Your race, skin color and nation of origin should have no impact on the way that people treat you. Under the law, everyone should have equal treatment and equal rights without consideration of protected characteristics like race.
In the real world, unfortunately, race and skin color have negative impacts on people’s lived experiences. One of the more surprising and devastating ways is that they might experience medical malpractice because their doctor fails to diagnose them or treat them properly because of the color of their skin.
How common is racial bias among medical professionals?
Shockingly, as recently as 2016, at least half of the medical students responding to a survey about race agreed with inaccurate and racist statements. For example, it is common for doctors to believe that patients with darker skin:
- Have thicker skin
- Have less sensitive nerve endings than those with lighter skin tones
- Have blood that coagulates more quickly
- Have smaller brains than people of other races
- Age more slowly
- Have denser bones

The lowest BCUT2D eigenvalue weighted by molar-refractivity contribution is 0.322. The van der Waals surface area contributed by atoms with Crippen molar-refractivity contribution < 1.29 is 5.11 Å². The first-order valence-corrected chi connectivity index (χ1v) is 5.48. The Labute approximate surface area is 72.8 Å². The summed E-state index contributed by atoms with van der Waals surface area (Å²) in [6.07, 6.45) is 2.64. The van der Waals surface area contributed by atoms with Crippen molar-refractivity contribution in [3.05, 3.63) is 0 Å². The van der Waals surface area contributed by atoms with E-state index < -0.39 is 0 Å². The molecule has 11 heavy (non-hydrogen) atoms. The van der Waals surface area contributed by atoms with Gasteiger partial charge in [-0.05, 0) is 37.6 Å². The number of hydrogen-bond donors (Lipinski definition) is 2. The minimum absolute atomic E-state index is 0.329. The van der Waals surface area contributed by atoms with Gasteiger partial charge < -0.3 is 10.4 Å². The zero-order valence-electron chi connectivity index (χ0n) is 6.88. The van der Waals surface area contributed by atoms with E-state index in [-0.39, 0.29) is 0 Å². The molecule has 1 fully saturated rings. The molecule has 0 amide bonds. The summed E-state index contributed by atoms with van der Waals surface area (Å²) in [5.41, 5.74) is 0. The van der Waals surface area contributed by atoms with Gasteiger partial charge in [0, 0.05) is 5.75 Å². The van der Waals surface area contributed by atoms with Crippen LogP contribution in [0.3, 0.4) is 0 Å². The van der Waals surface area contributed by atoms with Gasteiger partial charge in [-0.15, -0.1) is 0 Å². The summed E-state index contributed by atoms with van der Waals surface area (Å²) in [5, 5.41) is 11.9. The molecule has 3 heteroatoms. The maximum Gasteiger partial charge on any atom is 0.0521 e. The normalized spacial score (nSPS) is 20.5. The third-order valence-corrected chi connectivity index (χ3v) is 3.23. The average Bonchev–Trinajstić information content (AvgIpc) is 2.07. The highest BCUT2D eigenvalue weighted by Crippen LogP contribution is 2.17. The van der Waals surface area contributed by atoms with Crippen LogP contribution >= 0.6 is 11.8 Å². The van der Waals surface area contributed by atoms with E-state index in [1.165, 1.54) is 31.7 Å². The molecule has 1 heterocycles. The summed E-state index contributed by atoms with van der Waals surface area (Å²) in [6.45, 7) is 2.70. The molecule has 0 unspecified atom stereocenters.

- Are inherently more fertile
While there is no medical evidence supporting these claims, the internal bias and cultural ideas that support them are still endemic in modern society. Even students intelligent enough to make it into medical school still believe these racial lies. These beliefs will inform how these aspiring medical professionals provide care.
What does racial bias mean for patients?
Obviously, if a physician thinks that a patient doesn’t feel pain as much, they will be less sensitive in their care of that patient and will potentially offer less in the way of pain management. Inadequate pain management can lead to all sorts of adverse outcomes for people, including shock and death.
Other patients may suffer unnecessarily due to a failed diagnosis because a physician ignores their self-reported symptoms or makes other assumptions based on faulty beliefs about racial differences. If you have experienced medical discrimination or improper care that has affected your health, your family or your ability to work, you may be able to hold the physician involved accountable for the damage they did.